Santa Fe honors grads of National Achiever Society
Published: Sunday, June 1, 2008 at 7:16 p.m.
Last Modified: Sunday, June 1, 2008 at 7:16 p.m.
Dr. Israel Tribble Jr. had a dream — that minority students could be exposed to all the educational opportunities that life can offer.
This weekend's honorees include:
- Willie Adams: Graduating from Hawthorne High School, where he is valedictorian; won Academic Athlete Award and is in the 2008 Hawthorne High School Hall of Fame; GPD Police Explorer Academic Award; dual-enrolled at SFCC and will transfer to the University of Florida.
- Christopher Dixon: Graduating from Santa Fe High School, where he was vice president of Student Government; attending Florida A&M University on scholarship.
- Michelle Driver: Graduating from Santa Fe High School, where she was a 4-H member for eight years; 2007 inductee into the Florida
Agriculture Hall of Fame; attended the National Young Leaders
Conference in Washington, D.C., and won first place in the 2008
Florida State Fair livestock judging out of 70; attending Florida A&M
University on scholarship.
- Kenneth Parker: Santa Fe High School graduate, who won second place in the state at the 2007-2008 History and Culture Brain Bowl competition; dual-enrolled at SFCC and awarded a scholarship to Florida Southern College.
- Justin Stafford: Graduating from Eastside High School IB Program, where he was student body president, 2008 Brain Bowl Math Team captain and co-founder and vice president of the Mock Trial Club; has received
a four-year Presidential Scholarship to Davidson College.
- Tyler Standifer: Graduating from Santa Fe High School and dual-enrolled at SFCC; 2008 Recipient of the Rosa Park Award; Florida Medallion Award recipient; has been awarded a full scholarship to
Florida State University.
To make his dream a reality, Tribble, a former vice president at Edward Waters College in Jacksonville and a one-time provost at Bethune-Cookman in Daytona Beach, founded the National Achiever Society, an enrichment group for academically gifted minority students.
The late Dr. Tribble's vision has paid handsomely, with thousands of young people being honored nationally.
This weekend, the Santa Fe Community College chapter of the National Achiever Society honored its six graduating seniors, who were inducted while in elementary school and stayed active throughout middle and high school.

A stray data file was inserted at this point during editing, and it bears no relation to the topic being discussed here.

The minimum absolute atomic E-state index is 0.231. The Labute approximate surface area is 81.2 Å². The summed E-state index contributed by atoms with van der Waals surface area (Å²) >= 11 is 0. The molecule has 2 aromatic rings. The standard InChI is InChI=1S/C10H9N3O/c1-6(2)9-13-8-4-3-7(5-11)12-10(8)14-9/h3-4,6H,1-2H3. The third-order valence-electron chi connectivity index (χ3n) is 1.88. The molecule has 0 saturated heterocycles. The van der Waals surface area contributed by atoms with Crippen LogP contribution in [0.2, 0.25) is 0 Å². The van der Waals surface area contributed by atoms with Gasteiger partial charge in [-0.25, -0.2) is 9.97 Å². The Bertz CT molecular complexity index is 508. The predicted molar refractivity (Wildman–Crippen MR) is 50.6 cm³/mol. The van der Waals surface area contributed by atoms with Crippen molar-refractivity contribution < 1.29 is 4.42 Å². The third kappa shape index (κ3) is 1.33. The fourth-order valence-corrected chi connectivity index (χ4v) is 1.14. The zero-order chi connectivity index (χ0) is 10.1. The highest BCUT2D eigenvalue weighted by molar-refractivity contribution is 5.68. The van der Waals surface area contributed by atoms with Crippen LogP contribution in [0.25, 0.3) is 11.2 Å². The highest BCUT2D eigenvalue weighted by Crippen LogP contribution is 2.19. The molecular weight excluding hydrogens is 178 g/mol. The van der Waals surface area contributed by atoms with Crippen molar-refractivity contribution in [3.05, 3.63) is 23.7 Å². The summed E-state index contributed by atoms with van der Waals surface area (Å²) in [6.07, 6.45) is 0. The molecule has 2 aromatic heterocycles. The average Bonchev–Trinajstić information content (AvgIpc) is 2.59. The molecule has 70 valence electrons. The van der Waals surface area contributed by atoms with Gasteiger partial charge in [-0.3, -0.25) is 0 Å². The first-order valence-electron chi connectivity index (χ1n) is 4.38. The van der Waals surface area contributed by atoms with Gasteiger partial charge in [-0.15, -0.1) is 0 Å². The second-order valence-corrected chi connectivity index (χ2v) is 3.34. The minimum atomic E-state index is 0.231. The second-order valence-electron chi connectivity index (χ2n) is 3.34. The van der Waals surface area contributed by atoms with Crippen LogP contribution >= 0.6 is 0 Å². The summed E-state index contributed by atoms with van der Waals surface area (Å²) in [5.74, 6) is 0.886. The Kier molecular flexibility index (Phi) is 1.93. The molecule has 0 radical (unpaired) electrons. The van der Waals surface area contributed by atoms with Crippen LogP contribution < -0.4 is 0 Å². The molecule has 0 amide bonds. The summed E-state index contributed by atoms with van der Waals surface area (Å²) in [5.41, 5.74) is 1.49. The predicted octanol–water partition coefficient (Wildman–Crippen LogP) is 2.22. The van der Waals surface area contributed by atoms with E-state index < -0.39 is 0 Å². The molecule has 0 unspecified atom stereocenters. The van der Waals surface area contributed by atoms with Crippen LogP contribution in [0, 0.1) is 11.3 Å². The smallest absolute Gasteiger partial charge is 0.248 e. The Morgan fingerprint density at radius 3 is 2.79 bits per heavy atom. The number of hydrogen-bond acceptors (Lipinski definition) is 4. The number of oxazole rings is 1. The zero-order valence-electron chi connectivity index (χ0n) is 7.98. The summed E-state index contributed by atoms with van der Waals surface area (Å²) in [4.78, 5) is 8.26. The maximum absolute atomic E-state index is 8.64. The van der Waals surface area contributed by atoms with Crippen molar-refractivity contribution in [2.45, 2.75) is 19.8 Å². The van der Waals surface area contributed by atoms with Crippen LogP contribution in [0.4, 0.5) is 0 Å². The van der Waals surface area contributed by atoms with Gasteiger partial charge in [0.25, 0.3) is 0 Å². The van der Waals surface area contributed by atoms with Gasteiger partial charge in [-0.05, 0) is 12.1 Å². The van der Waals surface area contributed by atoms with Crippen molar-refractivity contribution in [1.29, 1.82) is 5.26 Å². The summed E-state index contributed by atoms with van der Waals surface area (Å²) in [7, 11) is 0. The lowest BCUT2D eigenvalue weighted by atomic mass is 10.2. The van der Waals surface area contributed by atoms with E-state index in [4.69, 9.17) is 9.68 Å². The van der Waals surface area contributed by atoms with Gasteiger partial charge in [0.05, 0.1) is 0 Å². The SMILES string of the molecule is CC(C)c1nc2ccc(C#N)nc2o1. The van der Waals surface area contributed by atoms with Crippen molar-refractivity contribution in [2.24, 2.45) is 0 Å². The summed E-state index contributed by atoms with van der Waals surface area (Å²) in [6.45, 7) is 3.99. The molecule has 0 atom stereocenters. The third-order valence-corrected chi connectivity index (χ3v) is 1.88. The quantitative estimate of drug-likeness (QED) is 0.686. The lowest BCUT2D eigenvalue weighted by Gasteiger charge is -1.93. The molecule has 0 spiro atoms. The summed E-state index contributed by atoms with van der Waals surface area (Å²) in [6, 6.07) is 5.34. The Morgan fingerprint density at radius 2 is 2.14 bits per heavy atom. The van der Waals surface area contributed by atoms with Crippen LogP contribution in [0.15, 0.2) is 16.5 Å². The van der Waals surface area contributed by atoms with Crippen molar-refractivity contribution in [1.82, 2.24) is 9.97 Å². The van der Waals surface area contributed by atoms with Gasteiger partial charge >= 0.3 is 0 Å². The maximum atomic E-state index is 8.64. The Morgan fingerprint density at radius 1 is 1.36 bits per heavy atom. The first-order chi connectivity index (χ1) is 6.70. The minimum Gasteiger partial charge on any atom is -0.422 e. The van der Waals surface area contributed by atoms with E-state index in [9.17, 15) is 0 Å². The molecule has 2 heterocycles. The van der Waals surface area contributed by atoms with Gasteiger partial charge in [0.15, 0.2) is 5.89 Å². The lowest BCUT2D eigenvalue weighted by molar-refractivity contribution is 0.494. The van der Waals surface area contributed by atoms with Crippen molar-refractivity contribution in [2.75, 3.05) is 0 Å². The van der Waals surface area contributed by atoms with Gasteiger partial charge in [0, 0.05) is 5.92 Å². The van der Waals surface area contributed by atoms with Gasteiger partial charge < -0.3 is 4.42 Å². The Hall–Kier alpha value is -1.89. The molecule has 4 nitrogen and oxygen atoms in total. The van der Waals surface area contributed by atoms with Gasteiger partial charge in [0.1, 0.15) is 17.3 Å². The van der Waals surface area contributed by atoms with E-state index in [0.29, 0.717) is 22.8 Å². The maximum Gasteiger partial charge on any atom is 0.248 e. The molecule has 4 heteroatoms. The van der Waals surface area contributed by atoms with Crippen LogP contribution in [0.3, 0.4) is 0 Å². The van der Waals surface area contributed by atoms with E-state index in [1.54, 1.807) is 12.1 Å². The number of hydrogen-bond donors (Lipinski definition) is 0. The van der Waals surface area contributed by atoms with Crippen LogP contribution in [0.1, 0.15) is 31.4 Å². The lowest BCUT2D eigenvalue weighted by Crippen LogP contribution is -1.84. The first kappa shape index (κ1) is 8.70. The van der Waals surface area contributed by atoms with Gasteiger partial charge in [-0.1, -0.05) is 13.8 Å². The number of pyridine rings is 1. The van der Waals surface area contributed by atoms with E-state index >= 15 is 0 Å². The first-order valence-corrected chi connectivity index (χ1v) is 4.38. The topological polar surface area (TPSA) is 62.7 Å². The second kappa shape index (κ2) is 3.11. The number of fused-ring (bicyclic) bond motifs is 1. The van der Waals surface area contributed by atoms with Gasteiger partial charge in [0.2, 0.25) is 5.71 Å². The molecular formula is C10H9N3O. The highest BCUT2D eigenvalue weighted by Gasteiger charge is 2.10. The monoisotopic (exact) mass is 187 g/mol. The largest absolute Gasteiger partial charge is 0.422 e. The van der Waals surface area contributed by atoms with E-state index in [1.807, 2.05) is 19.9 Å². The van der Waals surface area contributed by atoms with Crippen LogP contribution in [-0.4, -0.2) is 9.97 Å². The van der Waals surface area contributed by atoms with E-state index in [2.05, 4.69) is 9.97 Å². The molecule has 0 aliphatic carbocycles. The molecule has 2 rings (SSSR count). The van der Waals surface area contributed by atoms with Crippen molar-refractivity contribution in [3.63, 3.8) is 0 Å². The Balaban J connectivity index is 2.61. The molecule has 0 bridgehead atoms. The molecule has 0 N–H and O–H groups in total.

To be active in the organization, the students had to have an adult sponsor, maintain high grades and participate in community service. The graduates, all from local high schools, were recognized at a luncheon on Saturday to raise scholarship money for the program.
John Cowart, director of the SFCC chapter, said the program helps the students achieve success not only in high school, but also in their lives after graduation.
"These young future leaders are sheltered from some of the nonsense that youth are exposed to today," Cowart said.
All the seniors have at least a 4.1 weighted GPA and have been accepted to college.
While the seniors are going to different colleges and into different fields of study, they all agree that their experiences with the program have helped them get to where they are today.
"It always provided a foundation and a basis of support," said Justin Stafford, 17. "It really helped me to stay focused."
The organization helps all of its members to be more successful in their education and their personal lives, said Kenneth Parker, 17.
"It's fun because I had the opportunity to grow, and I can be aroundpeople who are just like me and I don't have to feel like an outcast," Parker said.
The students' parents agree that the program is an invaluable experience for their children.
"It instills in them an awareness of what's going on with people and gives them a work ethic," said Pat Dixon, mother of senior Christopher Dixon.
The program has about 180 active students locally, from kindergarten to 12th grade. Of the students inducted into the society in elementary school, about 75 percent go on to graduate as active members, Cowart said.
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